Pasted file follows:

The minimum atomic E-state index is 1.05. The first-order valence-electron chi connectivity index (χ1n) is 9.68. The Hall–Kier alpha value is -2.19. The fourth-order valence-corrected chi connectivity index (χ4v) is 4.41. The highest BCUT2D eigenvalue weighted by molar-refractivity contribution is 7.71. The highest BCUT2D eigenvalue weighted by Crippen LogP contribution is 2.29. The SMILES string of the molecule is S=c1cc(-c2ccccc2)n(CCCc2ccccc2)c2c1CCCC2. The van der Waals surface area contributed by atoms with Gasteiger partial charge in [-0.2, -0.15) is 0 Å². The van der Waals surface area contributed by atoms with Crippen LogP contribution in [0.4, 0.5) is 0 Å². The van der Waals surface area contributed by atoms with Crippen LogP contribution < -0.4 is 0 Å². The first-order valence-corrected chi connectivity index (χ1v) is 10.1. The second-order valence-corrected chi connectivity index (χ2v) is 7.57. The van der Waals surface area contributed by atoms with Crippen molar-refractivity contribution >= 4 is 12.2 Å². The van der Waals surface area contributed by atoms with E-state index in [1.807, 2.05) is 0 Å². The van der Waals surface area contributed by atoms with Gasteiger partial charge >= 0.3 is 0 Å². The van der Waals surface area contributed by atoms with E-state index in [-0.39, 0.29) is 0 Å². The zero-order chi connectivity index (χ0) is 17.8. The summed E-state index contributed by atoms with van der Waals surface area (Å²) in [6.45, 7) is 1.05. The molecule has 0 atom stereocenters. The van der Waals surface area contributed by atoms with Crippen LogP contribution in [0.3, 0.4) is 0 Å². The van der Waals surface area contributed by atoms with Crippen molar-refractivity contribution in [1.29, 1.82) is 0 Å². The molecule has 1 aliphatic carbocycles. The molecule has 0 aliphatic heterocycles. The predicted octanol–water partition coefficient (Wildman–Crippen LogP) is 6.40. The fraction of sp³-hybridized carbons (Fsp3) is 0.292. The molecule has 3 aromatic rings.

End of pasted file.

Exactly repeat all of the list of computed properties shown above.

The minimum atomic E-state index is 1.05. The first-order valence-electron chi connectivity index (χ1n) is 9.68. The Hall–Kier alpha value is -2.19. The fourth-order valence-corrected chi connectivity index (χ4v) is 4.41. The highest BCUT2D eigenvalue weighted by molar-refractivity contribution is 7.71. The highest BCUT2D eigenvalue weighted by Crippen LogP contribution is 2.29. The SMILES string of the molecule is S=c1cc(-c2ccccc2)n(CCCc2ccccc2)c2c1CCCC2. The van der Waals surface area contributed by atoms with Gasteiger partial charge in [-0.2, -0.15) is 0 Å². The van der Waals surface area contributed by atoms with Crippen LogP contribution in [0.4, 0.5) is 0 Å². The van der Waals surface area contributed by atoms with Crippen LogP contribution < -0.4 is 0 Å². The first-order valence-corrected chi connectivity index (χ1v) is 10.1. The second-order valence-corrected chi connectivity index (χ2v) is 7.57. The van der Waals surface area contributed by atoms with Crippen molar-refractivity contribution >= 4 is 12.2 Å². The van der Waals surface area contributed by atoms with E-state index in [1.807, 2.05) is 0 Å². The van der Waals surface area contributed by atoms with Gasteiger partial charge >= 0.3 is 0 Å². The van der Waals surface area contributed by atoms with E-state index in [-0.39, 0.29) is 0 Å². The zero-order chi connectivity index (χ0) is 17.8. The summed E-state index contributed by atoms with van der Waals surface area (Å²) in [6.45, 7) is 1.05. The molecule has 0 atom stereocenters. The van der Waals surface area contributed by atoms with Crippen LogP contribution in [0.3, 0.4) is 0 Å². The van der Waals surface area contributed by atoms with Crippen molar-refractivity contribution in [1.29, 1.82) is 0 Å². The molecule has 1 aliphatic carbocycles. The molecule has 0 aliphatic heterocycles. The predicted octanol–water partition coefficient (Wildman–Crippen LogP) is 6.40. The fraction of sp³-hybridized carbons (Fsp3) is 0.292. The molecule has 3 aromatic rings.